# [OPE-L:1468] Re: Math and numbers

Paul Cockshott (wpc@clyder.gn.apc.org)
Tue, 12 Mar 1996 16:40:39 -0800

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Alan
----
You want output stocks, add output stocks. You want fixed capital,
add fixed capital. You want desynchronised production, desynchronise
production. You want etcetera, add etcetera. You want it, you got it.

If these same numbers can be interpreted differently without
contradiction, then do it. Any way you like. But when you've
done it, you won't have anything recognisable as simultaneous.

Paul
----
I have included all these things in the model I posted
on the web a couple of days back. I was responding to the
claims that it was not possible, using a simulaneous
definition of value to handle effects like the depreciation
of capital stocks. It seems to me, to be pretty simple
to do.

You say, appropos the conventional formalisation of
how to compute labour values from an I/O matrix:

&lt;&lt;A is a *flow* matrix. Where is fixed capital in the *flow*
relation v = vA+L?>>

Clearly it is not there. It does not have to be if
what one is wanting to do is compute the labour time
socially necessary to reproduce a commodity, which
is how value is defined in the first chapters of Capital.

Levels of analysis
--------------------
It is important to recognise different levels of
abstraction in analysis. Attempting to pose problems
proper to a lower level of abstraction using the
conceptual tools proper to a higher level of abstraction
is, I believe, uninformative. As I see more postings
on the TSS theory I think that a lot of what appear
to be problems from the standpoint of TSS, are actually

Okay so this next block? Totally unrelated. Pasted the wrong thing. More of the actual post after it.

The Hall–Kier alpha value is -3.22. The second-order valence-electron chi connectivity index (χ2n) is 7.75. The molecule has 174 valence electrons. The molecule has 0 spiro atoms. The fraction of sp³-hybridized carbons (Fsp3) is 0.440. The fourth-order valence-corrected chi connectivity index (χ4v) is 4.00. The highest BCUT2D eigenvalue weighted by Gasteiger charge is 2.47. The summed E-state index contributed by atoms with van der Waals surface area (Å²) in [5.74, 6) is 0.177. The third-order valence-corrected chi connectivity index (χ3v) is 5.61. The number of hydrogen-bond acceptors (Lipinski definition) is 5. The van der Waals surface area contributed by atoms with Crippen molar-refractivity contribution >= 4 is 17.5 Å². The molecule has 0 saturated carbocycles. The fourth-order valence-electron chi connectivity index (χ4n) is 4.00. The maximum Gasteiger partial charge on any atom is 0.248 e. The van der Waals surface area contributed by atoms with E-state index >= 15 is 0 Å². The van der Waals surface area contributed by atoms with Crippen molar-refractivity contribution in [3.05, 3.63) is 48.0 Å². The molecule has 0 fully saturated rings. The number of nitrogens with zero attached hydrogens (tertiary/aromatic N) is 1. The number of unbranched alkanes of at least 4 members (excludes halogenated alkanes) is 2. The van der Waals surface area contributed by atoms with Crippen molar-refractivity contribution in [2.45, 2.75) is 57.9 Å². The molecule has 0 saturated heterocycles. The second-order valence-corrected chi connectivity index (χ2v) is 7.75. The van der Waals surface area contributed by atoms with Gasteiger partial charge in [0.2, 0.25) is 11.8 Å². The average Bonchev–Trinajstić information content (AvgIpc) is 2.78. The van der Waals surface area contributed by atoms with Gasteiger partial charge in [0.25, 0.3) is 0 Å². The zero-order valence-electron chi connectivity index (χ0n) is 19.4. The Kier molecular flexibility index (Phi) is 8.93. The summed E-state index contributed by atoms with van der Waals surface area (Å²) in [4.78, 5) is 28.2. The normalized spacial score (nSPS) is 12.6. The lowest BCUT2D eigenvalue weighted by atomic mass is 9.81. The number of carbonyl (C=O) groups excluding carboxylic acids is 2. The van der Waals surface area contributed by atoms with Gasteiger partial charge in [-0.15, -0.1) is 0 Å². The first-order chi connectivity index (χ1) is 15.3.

the result of using concepts at the wrong level of
abstraction. As we move from the abstract to the
concrete I think that we should go through roughly
the following levels:

1. Value analysis: relates to the structure of the social
division of labour. It is the most abstract level of
analysis of the social metabolism, as a process of human
co-operative labour. As such, it pertains to several
different forms of economy, including some non-commodity
producing forms.

2. Exchange value analysis: pertains to how the
properties of this social division of
labour are fetishistically projected or mapped onto
the products of labour in a commodity producing society.
As such, it pertains to commodity production in
general, including barter.

3. Formal price analysis: pertains to how exchange value is
represented in monetary economies. As yet, it makes
no assumption about the specific mechanism by which
labour values are mapped onto prices.

4. Formal analysis of capital at the level m-c-m',
this is specific to that subset of monetary economies
in which there is a circuit of capital. It includes,
as Gil has argued those economies in which merchant
or usurers capital exists without capitalist production.

5. Analysis of the production of surplus value under
the specifically capitalist mode of production, where
the c phase of the circuit takes the form of (c+v).

6. Analysis of the general process by which the